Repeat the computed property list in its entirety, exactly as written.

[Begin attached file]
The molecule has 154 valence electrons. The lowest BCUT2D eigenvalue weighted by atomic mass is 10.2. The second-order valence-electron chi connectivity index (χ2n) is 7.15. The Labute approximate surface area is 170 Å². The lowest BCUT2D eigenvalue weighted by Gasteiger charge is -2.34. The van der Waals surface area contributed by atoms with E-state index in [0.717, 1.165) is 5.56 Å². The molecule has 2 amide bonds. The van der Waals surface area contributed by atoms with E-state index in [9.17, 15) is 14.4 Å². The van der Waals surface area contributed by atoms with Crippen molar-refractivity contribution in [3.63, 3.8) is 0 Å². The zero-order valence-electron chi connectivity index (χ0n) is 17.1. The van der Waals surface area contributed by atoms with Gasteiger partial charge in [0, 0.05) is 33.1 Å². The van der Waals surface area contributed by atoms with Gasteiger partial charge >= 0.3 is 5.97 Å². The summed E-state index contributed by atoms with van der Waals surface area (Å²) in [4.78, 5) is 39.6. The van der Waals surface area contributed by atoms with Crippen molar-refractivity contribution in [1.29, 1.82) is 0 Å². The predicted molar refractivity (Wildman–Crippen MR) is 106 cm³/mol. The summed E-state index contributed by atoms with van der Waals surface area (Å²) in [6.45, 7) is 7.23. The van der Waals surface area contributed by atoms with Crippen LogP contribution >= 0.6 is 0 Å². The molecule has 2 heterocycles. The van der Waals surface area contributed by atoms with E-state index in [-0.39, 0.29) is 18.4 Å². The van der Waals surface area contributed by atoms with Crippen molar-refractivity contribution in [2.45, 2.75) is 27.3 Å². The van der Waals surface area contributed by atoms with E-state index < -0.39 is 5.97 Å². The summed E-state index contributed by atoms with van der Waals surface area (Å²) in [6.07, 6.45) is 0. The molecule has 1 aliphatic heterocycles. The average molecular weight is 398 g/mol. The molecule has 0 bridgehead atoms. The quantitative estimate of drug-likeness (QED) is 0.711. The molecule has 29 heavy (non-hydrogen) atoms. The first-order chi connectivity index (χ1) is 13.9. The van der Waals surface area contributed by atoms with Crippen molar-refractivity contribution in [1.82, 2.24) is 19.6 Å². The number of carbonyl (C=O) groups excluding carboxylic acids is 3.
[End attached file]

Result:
The molecule has 154 valence electrons. The lowest BCUT2D eigenvalue weighted by atomic mass is 10.2. The second-order valence-electron chi connectivity index (χ2n) is 7.15. The Labute approximate surface area is 170 Å². The lowest BCUT2D eigenvalue weighted by Gasteiger charge is -2.34. The van der Waals surface area contributed by atoms with E-state index in [0.717, 1.165) is 5.56 Å². The molecule has 2 amide bonds. The van der Waals surface area contributed by atoms with E-state index in [9.17, 15) is 14.4 Å². The van der Waals surface area contributed by atoms with Crippen molar-refractivity contribution in [3.63, 3.8) is 0 Å². The zero-order valence-electron chi connectivity index (χ0n) is 17.1. The van der Waals surface area contributed by atoms with Gasteiger partial charge in [0, 0.05) is 33.1 Å². The van der Waals surface area contributed by atoms with Gasteiger partial charge >= 0.3 is 5.97 Å². The summed E-state index contributed by atoms with van der Waals surface area (Å²) in [4.78, 5) is 39.6. The van der Waals surface area contributed by atoms with Crippen molar-refractivity contribution in [1.29, 1.82) is 0 Å². The predicted molar refractivity (Wildman–Crippen MR) is 106 cm³/mol. The summed E-state index contributed by atoms with van der Waals surface area (Å²) in [6.45, 7) is 7.23. The van der Waals surface area contributed by atoms with Crippen LogP contribution >= 0.6 is 0 Å². The molecule has 2 heterocycles. The van der Waals surface area contributed by atoms with E-state index in [-0.39, 0.29) is 18.4 Å². The van der Waals surface area contributed by atoms with Crippen molar-refractivity contribution in [2.45, 2.75) is 27.3 Å². The van der Waals surface area contributed by atoms with E-state index < -0.39 is 5.97 Å². The summed E-state index contributed by atoms with van der Waals surface area (Å²) in [6.07, 6.45) is 0. The molecule has 1 aliphatic heterocycles. The average molecular weight is 398 g/mol. The molecule has 0 bridgehead atoms. The quantitative estimate of drug-likeness (QED) is 0.711. The molecule has 29 heavy (non-hydrogen) atoms. The first-order chi connectivity index (χ1) is 13.9. The van der Waals surface area contributed by atoms with Crippen molar-refractivity contribution in [1.82, 2.24) is 19.6 Å². The number of carbonyl (C=O) groups excluding carboxylic acids is 3.